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Red Green creator Steve Smith on what keeps the enduring duct tape monarch going

Canadian actor Steve Smith, also known as Red Green, poses for a photograph in Toronto on Wednesday, October 25, 2017. Smith was promoting his new book called "The Woulda Coulda Shoulda Guide to Canadian Inventions." THE CANADIAN PRESS/Nathan Denette
November 02, 2017 - 3:03 PM

TORONTO - No matter how hard Steve Smith has tried, he hasn't been able to kill Red Green.

The Hamilton-based comedian figured he'd done it more than a decade ago and was ready to hang up the character's suspenders and duct tape for the last time. But it hardly took a few years before Red was resurrected.

At his book publisher's office for a recent interview, the 71-year-old sits wearing a windbreaker jacket that barely conceals Red's trademark plaid shirt.

"It's inside me," Smith says in a moment of introspection. "I may not like it, but it's me. Get used to it."

It's a truth he came to terms with after his attempt to retire the character failed miserably. With 300 episodes on television, Smith bid a fond farewell to the president of the Possum Lodge in 2006, happy with what the eager tipster offered him, but at peace with casting him into the lake for good.

''I won't miss him, not even slightly,'' he said in a 2005 interview with the Hamilton Spectator.

''It's been so great, honestly ... I don't think there is more. I don't think there could be more and I sure don't need more or expect more.''

But Smith found himself writing down new ideas. Bored with playing too many rounds of golf, he found the opportunity to reacquaint himself with the character was too attractive to refuse.

His friend Brad Martin, the CEO of Penguin Random House Canada, urged Smith to consider writing a book in the Red Green persona in 2011. When it flew off shelves, Smith started writing another. And then another.

The fourth book, "The Woulda Coulda Shoulda Guide to Canadian Inventions," could be the last one, he insists, depending on how well it sells.

A swing at relationship advice in 2014's "Red Green's Beginner's Guide to Women" was a sales flop and knocked a bit of wind out of Smith's sails. He was so disappointed with the outcome that he offered to pay back his advance to the publisher.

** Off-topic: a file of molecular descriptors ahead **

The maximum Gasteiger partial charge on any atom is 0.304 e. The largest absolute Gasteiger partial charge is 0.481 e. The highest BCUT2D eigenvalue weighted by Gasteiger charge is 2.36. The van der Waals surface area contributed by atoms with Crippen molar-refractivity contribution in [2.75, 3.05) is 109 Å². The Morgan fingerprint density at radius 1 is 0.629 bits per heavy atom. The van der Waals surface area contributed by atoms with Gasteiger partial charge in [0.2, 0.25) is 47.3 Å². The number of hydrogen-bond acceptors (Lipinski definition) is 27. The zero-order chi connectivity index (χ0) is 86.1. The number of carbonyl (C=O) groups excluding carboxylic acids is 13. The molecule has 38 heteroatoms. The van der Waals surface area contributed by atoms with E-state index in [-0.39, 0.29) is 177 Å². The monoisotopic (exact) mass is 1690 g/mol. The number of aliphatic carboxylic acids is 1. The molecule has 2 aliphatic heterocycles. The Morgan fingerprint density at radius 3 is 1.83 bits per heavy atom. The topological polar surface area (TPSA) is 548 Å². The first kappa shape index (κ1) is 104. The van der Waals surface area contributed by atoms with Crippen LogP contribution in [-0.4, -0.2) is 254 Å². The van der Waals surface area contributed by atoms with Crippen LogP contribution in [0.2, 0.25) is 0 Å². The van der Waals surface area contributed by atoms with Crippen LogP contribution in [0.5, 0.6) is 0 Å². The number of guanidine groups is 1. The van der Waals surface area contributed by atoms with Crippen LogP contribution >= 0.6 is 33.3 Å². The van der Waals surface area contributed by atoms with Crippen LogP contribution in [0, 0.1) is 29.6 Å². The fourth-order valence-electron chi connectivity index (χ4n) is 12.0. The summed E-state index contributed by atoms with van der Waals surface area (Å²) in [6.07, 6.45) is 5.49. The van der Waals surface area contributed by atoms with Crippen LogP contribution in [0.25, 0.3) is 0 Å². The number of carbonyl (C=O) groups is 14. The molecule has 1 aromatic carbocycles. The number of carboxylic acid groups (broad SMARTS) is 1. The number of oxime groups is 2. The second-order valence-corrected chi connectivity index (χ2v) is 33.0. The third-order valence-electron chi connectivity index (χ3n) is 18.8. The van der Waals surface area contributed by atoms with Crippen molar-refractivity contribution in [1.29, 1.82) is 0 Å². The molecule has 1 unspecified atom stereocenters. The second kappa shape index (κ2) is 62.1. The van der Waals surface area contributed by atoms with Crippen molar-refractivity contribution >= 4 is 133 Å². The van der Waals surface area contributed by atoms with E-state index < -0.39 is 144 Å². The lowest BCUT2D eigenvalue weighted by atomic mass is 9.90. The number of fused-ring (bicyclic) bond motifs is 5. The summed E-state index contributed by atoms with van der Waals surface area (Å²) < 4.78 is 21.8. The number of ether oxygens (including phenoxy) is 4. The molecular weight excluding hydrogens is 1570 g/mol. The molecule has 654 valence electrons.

"I don't like failure," he says. "Either we both win or we both lose. If we both lose, that's the way life is."

Random House refused his offer and pushed for another book instead. Smith says he agreed to the deal, as long as the advance payment went towards a bigger marketing budget instead of his padding his pocket ahead of time.

"The Woulda Coulda Shoulda Guide to Canadian Inventions" pairs the history of the country's technological successes with Red's backwoods analysis on ways to improve them. Breakthroughs like the Canadarm and insulin each get a dab of practical thinking and a heapful of charming illogicality seen through the handyman's eyes.

Smith just wrapped up a small tour of the U.S. with his one-man show "I'm Not Old, I'm Ripe," and will travel across Ontario over the next month to plug the new book.

He also runs an online Red Green fan club with videos, merchandise and a monthly message from the lodge. His YouTube videos have amassed millions of views.

"If there's anything I learned in life it's play your aces," he says.

"The older you get the more evidence you have of what your aces are. The things that you've done that have gotten you the most satisfaction or reward, do those. Don't do something else."

Smith says he's noticed the average age of his fans drop significantly in the past few years. More parents are bringing their kids to shows and teenagers are discovering old episodes on YouTube. It's one of the reasons he's dismissed ever returning to traditional broadcast TV.

"Now that commercial television is going the way of the dinosaur, it would be very hard for me to build that audience today," he says.

"People need tasters, samplers, a long time before they're ready for a big meal. You put episodes on, I think you're a dead man."

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News from © The Canadian Press, 2017
The Canadian Press

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